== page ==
Initials Only, by Anna Katharine Green

Chapter 15

That’s the Question

“How many times has he seen you?”

“Twice.”

“So that he knows your face and figure?”

“I’m afraid so. He cannot help remembering the man who faced him in his own room.”

“That’s unfortunate.”

“Damned unfortunate; but one must expect some sort of a handicap in a game like this. Before I’m done with him, he’ll look me full in the face and wonder if he’s ever seen me before. I wasn’t always a detective. I was a carpenter once, as you know, and I’ll take to the tools again. As soon as I’m handy with them I’ll hunt up lodgings in Hicks Street. He may suspect me at first, but be won’t long; I’ll be such a confounded good workman. I only wish I hadn’t such pronounced features. They’ve stood awfully in my way, Mr. Gryce. I don’t like to talk about my appearance, but I’m so confounded plain that people remember me. Why couldn’t I have had one of those putty faces which don’t mean anything? It would have been a deuced sight more convenient.”

“You’ve done very well as it is.”

“But I want to do better. I want to deceive him to his face. He’s clever, this same Brotherson, and there’s glory to be got in making a fool of him. Do you think it could be done with a beard? I’ve never worn a beard. While I’m settling back into my old trade, I can let the hair grow.”

“Do. It’ll make you look as weak as water. It’ll be blonde, of course.”

“And silky and straggling. Charming addition to my beauty. But it’ll take half an inch off my nose, and it’ll cover my mouth, which means a lot in my case. Then my complexion! It must be changed naturally. I’ll consult a doctor about that. No sort of make-believe will go with this man. If my eyes look weak, they must really be so. If I walk slowly and speak huskily, it must be because I cannot help it. I can bear the slight inconvenience of temporary ill-health in a cause like this; and if necessary the cough will be real, and the headache positive.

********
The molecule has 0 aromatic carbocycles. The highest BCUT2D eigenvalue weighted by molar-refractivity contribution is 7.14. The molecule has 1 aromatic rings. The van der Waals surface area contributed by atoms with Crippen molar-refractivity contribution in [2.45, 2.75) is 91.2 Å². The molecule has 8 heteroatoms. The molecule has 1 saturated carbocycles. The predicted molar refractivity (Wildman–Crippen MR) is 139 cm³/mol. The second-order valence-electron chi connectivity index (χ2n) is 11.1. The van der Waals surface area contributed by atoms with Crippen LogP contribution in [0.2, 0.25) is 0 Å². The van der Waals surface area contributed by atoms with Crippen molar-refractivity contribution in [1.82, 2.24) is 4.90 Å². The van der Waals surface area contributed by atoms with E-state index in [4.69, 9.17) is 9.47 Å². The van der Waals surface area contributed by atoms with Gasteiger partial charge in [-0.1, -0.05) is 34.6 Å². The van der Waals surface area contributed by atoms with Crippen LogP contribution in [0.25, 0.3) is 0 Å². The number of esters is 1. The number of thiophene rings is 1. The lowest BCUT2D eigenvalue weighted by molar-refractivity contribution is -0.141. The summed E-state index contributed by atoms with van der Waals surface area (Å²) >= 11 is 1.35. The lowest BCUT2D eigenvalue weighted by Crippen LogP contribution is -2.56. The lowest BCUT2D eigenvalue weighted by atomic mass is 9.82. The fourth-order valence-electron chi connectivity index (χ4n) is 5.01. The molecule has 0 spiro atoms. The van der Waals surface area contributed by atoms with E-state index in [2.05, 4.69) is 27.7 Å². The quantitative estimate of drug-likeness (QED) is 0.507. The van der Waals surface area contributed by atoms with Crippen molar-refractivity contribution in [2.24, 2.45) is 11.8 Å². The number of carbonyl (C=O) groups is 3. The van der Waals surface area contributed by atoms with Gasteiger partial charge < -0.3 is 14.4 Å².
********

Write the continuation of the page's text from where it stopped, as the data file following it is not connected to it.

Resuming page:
“Sweetwater! We’d better give the task to another man — to someone Brotherson has never seen and won’t be suspicious of?”

“He’ll be suspicious of everybody who tries to make friends with him now; only a little more so with me; that’s all. But I’ve got to meet that, and I’ll do it by being, temporarily, of course, exactly the man I seem. My health will not be good for the next few weeks, I’m sure of that. But I’ll be a model workman, neat and conscientious with just a suspicion of dash where dash is needed. He knows the real thing when he sees it, and there’s not a fellow living more alive to shams. I won’t be a sham. I’ll be it. You’ll see.”

“But the doubt. Can you do all this in doubt of the issue?”

“No; I must have confidence in the end, and I must believe in his guilt. Nothing else will carry me through. I must believe in his guilt.”

“Yes, that’s essential.”

“And I do. I never was surer of anything than I am of that. But I’ll have the deuce of a time to get evidence enough for a grand jury. That’s plainly to be seen, and that’s why I’m so dead set on the business. It’s such an even toss-up.”

“I don’t call it even. He’s got the start of you every way. You can’t go to his tenement; the janitor there would recognise you even if he didn’t.”

“Now I will give you a piece of good news. They’re to have a new janitor next week. I learned that yesterday. The present one is too easy. He’ll be out long before I’m ready to show myself there; and so will the woman who took care of the poor washerwoman’s little child. I’d not have risked her curiosity. Luck isn’t all against us. How does Mr. Challoner feel about it?”

“Not very confident; but willing to give you any amount of rope. Sweetwater, he let me have a batch of letters written by his daughter which he found in a secret drawer. They are not to be read, or even opened, unless a great necessity arises. They were written for Brotherson’s eye — or so the father says — but she never sent them; too exuberant perhaps. If you ever want them — I cannot give them to you to-night, and wouldn’t if I could — don’t go to Mr. Challoner — you must never be seen at his hotel — and don’t come to me, but to the little house in West Twenty-ninth Street, where they will be kept for you, tied up in a package with your name on it. By the way, what name are you going to work under?”

“My mother’s — Zugg.”

“Good! I’ll remember. You can always write or even telephone to Twenty-ninth Street. I’m in constant communication with them there, and it’s quite safe.”

“Thanks. You’re sure the Superintendent is with me?”

“Yes, but not the Inspector. He sees nothing but the victim of a strange coincidence in Orlando Brotherson.”

“Again the scales hang even. But they won’t remain so. One side is bound to rise. Which? That’s the question, Mr. Gryce.”

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Last updated Saturday, March 1, 2014 at 20:37